A laboratory technique using glass and stainless steel slides has been developed to study the build-up of milk film on hard surfaces and its removal with detergent-disinfectant mixtures. Soiling and cleansing treatments were of similar duration to those used in practice but were repeated 6 or 7 times a day for 4 days to simulate 12 or 14 days' milking and washing procedures in the farm dairy; no mechanical assistance was used with the cleaning solutions. Soiling was followed immediately by a pre-rinse, wash and final rinse, allowing a short period for drying before further re-soiling. The technique eventually developed involved treatments repeated 18 times, using solutions at 15·5 °C. The weight of milk film and its content of fat, mineral and ‘protein’ were determined.
Under the conditions of the experiments the following were observed.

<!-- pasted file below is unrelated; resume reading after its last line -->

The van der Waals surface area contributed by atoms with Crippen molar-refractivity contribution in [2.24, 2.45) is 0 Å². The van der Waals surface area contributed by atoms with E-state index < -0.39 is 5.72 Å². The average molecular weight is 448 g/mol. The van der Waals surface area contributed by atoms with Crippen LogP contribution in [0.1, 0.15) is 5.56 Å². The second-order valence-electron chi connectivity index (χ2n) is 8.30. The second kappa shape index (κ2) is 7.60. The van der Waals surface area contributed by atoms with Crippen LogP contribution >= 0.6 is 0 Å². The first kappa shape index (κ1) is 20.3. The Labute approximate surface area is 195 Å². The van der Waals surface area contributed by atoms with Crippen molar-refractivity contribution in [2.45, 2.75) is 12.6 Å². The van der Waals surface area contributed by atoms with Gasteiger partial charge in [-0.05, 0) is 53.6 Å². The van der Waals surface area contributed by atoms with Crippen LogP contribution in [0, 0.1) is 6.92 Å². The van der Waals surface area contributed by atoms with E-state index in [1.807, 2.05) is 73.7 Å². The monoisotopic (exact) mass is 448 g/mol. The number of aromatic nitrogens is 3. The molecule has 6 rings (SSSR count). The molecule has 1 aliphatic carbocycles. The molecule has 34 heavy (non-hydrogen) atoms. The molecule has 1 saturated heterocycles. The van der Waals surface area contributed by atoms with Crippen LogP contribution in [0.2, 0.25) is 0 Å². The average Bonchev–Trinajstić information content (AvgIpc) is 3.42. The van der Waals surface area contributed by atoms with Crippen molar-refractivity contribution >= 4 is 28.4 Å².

(1) The deposit left by all treatments consisted mainly of fat with a smaller proportion of protein and still less of mineral matter.
(2) Glass accumulated slightly less deposit than did stainless steel with an aquablast finish.
(3) Removal of milk film was more complete when sodium hypochlorite was added to certain detergent solutions than when the materials were used separately.
(4) With the treatments studied, the use of the detergent solution from a previous treatment as a pre-rinse did not result in a reduction in the residual film.
(5) A final rinse with 0·1% phosphoric acid virtually eliminated the mineral matter from the residual film.
(6) The substitution of a warm (46°C) for a cold (15·5°C) pre-rinse resulted in a reduction of 40% in residual film and the further use of a warm final rinse effected a reduction of 64%.
(7) The addition of 0·05% wetting agent (Lissapol NDB, I.C.I. Ltd.) to the prerinse effected only marginal improvement in the treatments studied.
(8) Omission of the pre-rinse and corresponding lengthening of the detergent treatment had no consistent effect.